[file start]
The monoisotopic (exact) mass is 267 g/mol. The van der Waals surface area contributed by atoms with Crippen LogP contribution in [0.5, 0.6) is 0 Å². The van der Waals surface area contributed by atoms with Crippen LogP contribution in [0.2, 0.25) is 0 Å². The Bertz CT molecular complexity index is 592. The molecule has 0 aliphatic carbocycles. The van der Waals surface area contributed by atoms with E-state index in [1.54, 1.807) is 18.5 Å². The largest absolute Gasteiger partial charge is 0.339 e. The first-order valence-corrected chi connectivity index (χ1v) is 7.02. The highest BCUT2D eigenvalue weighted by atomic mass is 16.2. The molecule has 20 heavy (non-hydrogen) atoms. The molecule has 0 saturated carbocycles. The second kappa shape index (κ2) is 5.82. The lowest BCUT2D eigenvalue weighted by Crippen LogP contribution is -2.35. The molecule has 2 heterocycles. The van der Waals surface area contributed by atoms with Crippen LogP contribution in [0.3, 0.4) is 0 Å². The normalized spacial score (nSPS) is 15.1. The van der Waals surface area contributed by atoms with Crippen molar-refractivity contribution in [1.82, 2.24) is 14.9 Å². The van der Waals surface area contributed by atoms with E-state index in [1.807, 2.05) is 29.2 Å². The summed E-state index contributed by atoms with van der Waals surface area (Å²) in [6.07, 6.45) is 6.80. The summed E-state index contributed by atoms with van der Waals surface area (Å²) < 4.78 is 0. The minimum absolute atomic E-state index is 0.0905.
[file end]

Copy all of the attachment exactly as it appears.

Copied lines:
The monoisotopic (exact) mass is 267 g/mol. The van der Waals surface area contributed by atoms with Crippen LogP contribution in [0.5, 0.6) is 0 Å². The van der Waals surface area contributed by atoms with Crippen LogP contribution in [0.2, 0.25) is 0 Å². The Bertz CT molecular complexity index is 592. The molecule has 0 aliphatic carbocycles. The van der Waals surface area contributed by atoms with E-state index in [1.54, 1.807) is 18.5 Å². The largest absolute Gasteiger partial charge is 0.339 e. The first-order valence-corrected chi connectivity index (χ1v) is 7.02. The highest BCUT2D eigenvalue weighted by atomic mass is 16.2. The molecule has 20 heavy (non-hydrogen) atoms. The molecule has 0 saturated carbocycles. The second kappa shape index (κ2) is 5.82. The lowest BCUT2D eigenvalue weighted by Crippen LogP contribution is -2.35. The molecule has 2 heterocycles. The van der Waals surface area contributed by atoms with Crippen LogP contribution in [0.3, 0.4) is 0 Å². The normalized spacial score (nSPS) is 15.1. The van der Waals surface area contributed by atoms with Crippen molar-refractivity contribution in [1.82, 2.24) is 14.9 Å². The van der Waals surface area contributed by atoms with E-state index in [1.807, 2.05) is 29.2 Å². The summed E-state index contributed by atoms with van der Waals surface area (Å²) in [6.07, 6.45) is 6.80. The summed E-state index contributed by atoms with van der Waals surface area (Å²) < 4.78 is 0. The minimum absolute atomic E-state index is 0.0905.